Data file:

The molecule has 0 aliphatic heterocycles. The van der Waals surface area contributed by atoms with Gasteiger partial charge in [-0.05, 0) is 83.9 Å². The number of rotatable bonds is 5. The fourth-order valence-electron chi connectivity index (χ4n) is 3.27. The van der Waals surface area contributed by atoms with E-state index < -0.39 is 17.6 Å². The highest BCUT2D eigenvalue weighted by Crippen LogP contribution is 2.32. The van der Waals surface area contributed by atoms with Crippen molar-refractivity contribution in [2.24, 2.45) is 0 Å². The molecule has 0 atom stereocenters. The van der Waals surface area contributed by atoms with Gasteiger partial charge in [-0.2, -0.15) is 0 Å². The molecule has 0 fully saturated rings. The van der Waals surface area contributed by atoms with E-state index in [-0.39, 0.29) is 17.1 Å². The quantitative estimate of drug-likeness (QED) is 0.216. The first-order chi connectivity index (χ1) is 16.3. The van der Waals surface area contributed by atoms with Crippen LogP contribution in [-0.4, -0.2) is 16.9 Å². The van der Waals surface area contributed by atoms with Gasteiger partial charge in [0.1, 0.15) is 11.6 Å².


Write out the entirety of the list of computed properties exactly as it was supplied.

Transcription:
The molecule has 0 aliphatic heterocycles. The van der Waals surface area contributed by atoms with Gasteiger partial charge in [-0.05, 0) is 83.9 Å². The number of rotatable bonds is 5. The fourth-order valence-electron chi connectivity index (χ4n) is 3.27. The van der Waals surface area contributed by atoms with E-state index < -0.39 is 17.6 Å². The highest BCUT2D eigenvalue weighted by Crippen LogP contribution is 2.32. The van der Waals surface area contributed by atoms with Crippen molar-refractivity contribution in [2.24, 2.45) is 0 Å². The molecule has 0 atom stereocenters. The van der Waals surface area contributed by atoms with Gasteiger partial charge in [-0.2, -0.15) is 0 Å². The molecule has 0 fully saturated rings. The van der Waals surface area contributed by atoms with E-state index in [-0.39, 0.29) is 17.1 Å². The quantitative estimate of drug-likeness (QED) is 0.216. The first-order chi connectivity index (χ1) is 16.3. The van der Waals surface area contributed by atoms with Crippen LogP contribution in [-0.4, -0.2) is 16.9 Å². The van der Waals surface area contributed by atoms with Gasteiger partial charge in [0.1, 0.15) is 11.6 Å².